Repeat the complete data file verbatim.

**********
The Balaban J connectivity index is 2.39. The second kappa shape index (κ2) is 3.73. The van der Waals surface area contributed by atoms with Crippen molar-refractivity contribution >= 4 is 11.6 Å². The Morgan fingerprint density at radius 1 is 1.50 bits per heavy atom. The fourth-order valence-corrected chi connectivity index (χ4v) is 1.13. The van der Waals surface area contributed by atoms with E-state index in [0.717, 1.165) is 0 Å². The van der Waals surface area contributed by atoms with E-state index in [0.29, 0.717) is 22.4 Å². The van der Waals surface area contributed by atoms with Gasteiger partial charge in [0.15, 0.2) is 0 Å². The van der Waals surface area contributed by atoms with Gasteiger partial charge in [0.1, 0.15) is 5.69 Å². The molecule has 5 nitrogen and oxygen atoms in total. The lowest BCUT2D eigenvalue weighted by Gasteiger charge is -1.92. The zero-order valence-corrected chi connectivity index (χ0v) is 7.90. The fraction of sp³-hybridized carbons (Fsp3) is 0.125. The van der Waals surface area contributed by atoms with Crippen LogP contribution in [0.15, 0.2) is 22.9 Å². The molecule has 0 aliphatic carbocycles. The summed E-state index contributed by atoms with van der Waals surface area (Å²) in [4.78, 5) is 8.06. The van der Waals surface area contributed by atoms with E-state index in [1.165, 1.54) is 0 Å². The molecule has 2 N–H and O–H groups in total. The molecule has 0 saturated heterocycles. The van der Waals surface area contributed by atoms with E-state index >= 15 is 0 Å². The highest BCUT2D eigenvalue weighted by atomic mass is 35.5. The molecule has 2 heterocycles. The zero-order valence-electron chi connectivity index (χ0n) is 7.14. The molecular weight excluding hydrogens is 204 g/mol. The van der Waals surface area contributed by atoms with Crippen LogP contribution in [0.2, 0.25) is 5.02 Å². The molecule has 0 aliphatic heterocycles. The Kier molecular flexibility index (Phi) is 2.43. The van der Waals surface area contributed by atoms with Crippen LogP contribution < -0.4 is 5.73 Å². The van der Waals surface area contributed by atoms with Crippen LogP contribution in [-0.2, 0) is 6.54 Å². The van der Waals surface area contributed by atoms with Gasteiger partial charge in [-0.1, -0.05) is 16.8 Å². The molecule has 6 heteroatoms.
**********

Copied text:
The Balaban J connectivity index is 2.39. The second kappa shape index (κ2) is 3.73. The van der Waals surface area contributed by atoms with Crippen molar-refractivity contribution >= 4 is 11.6 Å². The Morgan fingerprint density at radius 1 is 1.50 bits per heavy atom. The fourth-order valence-corrected chi connectivity index (χ4v) is 1.13. The van der Waals surface area contributed by atoms with E-state index in [0.717, 1.165) is 0 Å². The van der Waals surface area contributed by atoms with E-state index in [0.29, 0.717) is 22.4 Å². The van der Waals surface area contributed by atoms with Gasteiger partial charge in [0.15, 0.2) is 0 Å². The van der Waals surface area contributed by atoms with Gasteiger partial charge in [0.1, 0.15) is 5.69 Å². The molecule has 5 nitrogen and oxygen atoms in total. The lowest BCUT2D eigenvalue weighted by Gasteiger charge is -1.92. The zero-order valence-corrected chi connectivity index (χ0v) is 7.90. The fraction of sp³-hybridized carbons (Fsp3) is 0.125. The van der Waals surface area contributed by atoms with Crippen LogP contribution in [0.15, 0.2) is 22.9 Å². The molecule has 0 aliphatic carbocycles. The summed E-state index contributed by atoms with van der Waals surface area (Å²) in [4.78, 5) is 8.06. The van der Waals surface area contributed by atoms with E-state index in [1.165, 1.54) is 0 Å². The molecule has 2 N–H and O–H groups in total. The molecule has 0 saturated heterocycles. The van der Waals surface area contributed by atoms with E-state index >= 15 is 0 Å². The highest BCUT2D eigenvalue weighted by atomic mass is 35.5. The molecule has 2 heterocycles. The zero-order valence-electron chi connectivity index (χ0n) is 7.14. The molecular weight excluding hydrogens is 204 g/mol. The van der Waals surface area contributed by atoms with Crippen LogP contribution in [0.2, 0.25) is 5.02 Å². The molecule has 0 aliphatic heterocycles. The Kier molecular flexibility index (Phi) is 2.43. The van der Waals surface area contributed by atoms with Crippen LogP contribution < -0.4 is 5.73 Å². The van der Waals surface area contributed by atoms with Crippen LogP contribution in [-0.2, 0) is 6.54 Å². The van der Waals surface area contributed by atoms with Gasteiger partial charge in [-0.1, -0.05) is 16.8 Å². The molecule has 6 heteroatoms.